Deciding on a final power management strategy for server rooms can be a difficult task. Priorities must be assessed and service level requirements taken in to account. How long should systems be kept running once main power has been lost? Can some non-essential systems be shut down early to give essential services a greater runtime? Are there auxiliary devices such as routers and modems that also need to be covered—how about cooling systems? Something that should not be ignored is the possibility of an increase of requirements in the future.
Once questions like these have been pondered, we can start to calculate the requirements. As mentioned above, cooling is one area that will have a large impact on final power requirements. APC suggest that cooling can represent up to 50 percent of the data centres' requirements. In smaller environments, cooling may not be required while running on battery power; if, for example, a small server room would be sustained on backup power for 20 minutes before initiating its shutdown sequence, the room temperature may not rise above acceptable levels during those 20-30 minutes without cooling. Don’t forget to take in to account the time required to cool the room once power has been restored. Quite a few UPS units (such as those from APC) now include environmental monitoring probes as standard, which track temperature and humidity levels. This can allow the UPS to provide protection against not only power outages, but also air conditioning failure.
Calculating the maximum load a UPS will be required to carry is pretty simple. Hardware manufacturers usually publish figures stating the minimum and maximum requirements of their products. IBM provides server power consumption figures in its user guides (this example is for an x345) and HP provide a very nice power calculator spreadsheet for their Proliant range of servers. The figures we are most interested in for selecting a UPS are the input kilovolt-amperes (kVA).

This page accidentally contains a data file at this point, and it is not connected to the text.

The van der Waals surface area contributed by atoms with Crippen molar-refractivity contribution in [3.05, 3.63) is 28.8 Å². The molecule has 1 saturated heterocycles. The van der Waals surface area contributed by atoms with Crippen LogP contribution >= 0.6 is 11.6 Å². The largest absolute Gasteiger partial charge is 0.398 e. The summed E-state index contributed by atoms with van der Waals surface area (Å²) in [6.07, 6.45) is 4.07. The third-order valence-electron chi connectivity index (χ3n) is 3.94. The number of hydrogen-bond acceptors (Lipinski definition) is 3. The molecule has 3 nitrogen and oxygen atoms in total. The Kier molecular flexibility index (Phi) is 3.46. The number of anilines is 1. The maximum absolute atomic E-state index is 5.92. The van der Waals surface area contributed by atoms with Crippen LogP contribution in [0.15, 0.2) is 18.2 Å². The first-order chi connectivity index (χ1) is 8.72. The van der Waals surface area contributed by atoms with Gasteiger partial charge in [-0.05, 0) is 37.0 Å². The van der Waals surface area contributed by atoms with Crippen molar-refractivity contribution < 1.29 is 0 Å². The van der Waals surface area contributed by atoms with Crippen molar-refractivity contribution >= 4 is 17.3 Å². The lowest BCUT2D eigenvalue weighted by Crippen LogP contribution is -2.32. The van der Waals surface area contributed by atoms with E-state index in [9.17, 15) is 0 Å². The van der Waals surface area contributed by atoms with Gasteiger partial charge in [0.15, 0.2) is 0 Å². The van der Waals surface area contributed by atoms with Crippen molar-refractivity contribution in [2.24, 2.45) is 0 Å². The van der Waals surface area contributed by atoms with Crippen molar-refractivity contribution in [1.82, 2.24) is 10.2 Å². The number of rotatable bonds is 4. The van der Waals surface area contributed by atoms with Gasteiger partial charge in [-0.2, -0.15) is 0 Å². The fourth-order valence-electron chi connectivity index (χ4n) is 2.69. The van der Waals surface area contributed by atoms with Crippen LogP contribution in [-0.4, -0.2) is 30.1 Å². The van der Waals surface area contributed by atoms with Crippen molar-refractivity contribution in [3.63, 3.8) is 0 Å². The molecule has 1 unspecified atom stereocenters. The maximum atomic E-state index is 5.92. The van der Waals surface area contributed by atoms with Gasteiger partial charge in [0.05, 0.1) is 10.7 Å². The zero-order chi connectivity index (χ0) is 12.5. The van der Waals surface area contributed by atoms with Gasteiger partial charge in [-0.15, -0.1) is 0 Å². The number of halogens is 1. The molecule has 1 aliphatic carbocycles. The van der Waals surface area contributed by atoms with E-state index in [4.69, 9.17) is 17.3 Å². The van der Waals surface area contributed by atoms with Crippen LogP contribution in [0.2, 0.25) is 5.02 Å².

If a device doesn’t give its power rating in kVA (or VA), then it can be calculated pretty easily:
(volt-amperes) VA = V (voltage) x A (maximum amperage)
(kilovolt-amperes) kVA = VA (volt-amperes) / 1000
You may notice variation between loads that you have calculated and the maximum loads quoted by manufacturers. Research has suggested that nameplate ratings are usually at least 33 percent in excess of the actual running load—this may be to allow for high start-up loads and compliance with regulatory bodies.
To avoid the expense and inconvenience of needing to revisit power requirements each time that additional hardware is brought into the environment, it’s a good idea to plan for any future expansion up front. If there is not information available on future plans, then it will probably be a good idea to work out your average power requirements per U of rack space. This way, we can have an idea of the general requirements that could be generated by the addition of new equipment to existing racks, or even the deployment of a completely new rackspace.
This has been a brief take on calculating power requirements for server rooms and small data centres—a nice whitepaper on the topic is available on TechRepublic published by APC. It’s worth a read.
I’d be interested to hear what type of setups readers are using to protect their power supplies, supply sizes, UPS ratings, systems coverage, and generators?